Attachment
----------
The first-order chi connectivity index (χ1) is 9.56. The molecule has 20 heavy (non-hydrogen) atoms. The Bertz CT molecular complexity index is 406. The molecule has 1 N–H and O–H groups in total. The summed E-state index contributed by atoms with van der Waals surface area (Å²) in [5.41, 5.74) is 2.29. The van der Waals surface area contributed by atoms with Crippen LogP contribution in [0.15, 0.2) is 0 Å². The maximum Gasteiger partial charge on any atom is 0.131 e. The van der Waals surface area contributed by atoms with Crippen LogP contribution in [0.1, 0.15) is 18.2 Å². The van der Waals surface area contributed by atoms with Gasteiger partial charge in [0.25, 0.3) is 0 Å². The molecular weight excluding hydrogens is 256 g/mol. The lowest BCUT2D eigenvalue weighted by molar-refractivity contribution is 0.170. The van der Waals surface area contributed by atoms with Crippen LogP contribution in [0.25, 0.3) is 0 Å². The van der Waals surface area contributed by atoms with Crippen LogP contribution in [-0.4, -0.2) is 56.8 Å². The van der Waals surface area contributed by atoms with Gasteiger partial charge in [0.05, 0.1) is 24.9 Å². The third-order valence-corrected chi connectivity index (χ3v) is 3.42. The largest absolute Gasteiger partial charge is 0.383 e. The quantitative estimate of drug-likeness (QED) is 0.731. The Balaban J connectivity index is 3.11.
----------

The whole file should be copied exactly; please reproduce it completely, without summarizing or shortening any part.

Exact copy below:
The first-order chi connectivity index (χ1) is 9.56. The molecule has 20 heavy (non-hydrogen) atoms. The Bertz CT molecular complexity index is 406. The molecule has 1 N–H and O–H groups in total. The summed E-state index contributed by atoms with van der Waals surface area (Å²) in [5.41, 5.74) is 2.29. The van der Waals surface area contributed by atoms with Crippen LogP contribution in [0.15, 0.2) is 0 Å². The maximum Gasteiger partial charge on any atom is 0.131 e. The van der Waals surface area contributed by atoms with Crippen LogP contribution in [0.1, 0.15) is 18.2 Å². The van der Waals surface area contributed by atoms with Gasteiger partial charge in [0.25, 0.3) is 0 Å². The molecular weight excluding hydrogens is 256 g/mol. The lowest BCUT2D eigenvalue weighted by molar-refractivity contribution is 0.170. The van der Waals surface area contributed by atoms with Crippen LogP contribution in [0.25, 0.3) is 0 Å². The van der Waals surface area contributed by atoms with Crippen LogP contribution in [-0.4, -0.2) is 56.8 Å². The van der Waals surface area contributed by atoms with Gasteiger partial charge in [0.05, 0.1) is 24.9 Å². The third-order valence-corrected chi connectivity index (χ3v) is 3.42. The largest absolute Gasteiger partial charge is 0.383 e. The quantitative estimate of drug-likeness (QED) is 0.731. The Balaban J connectivity index is 3.11.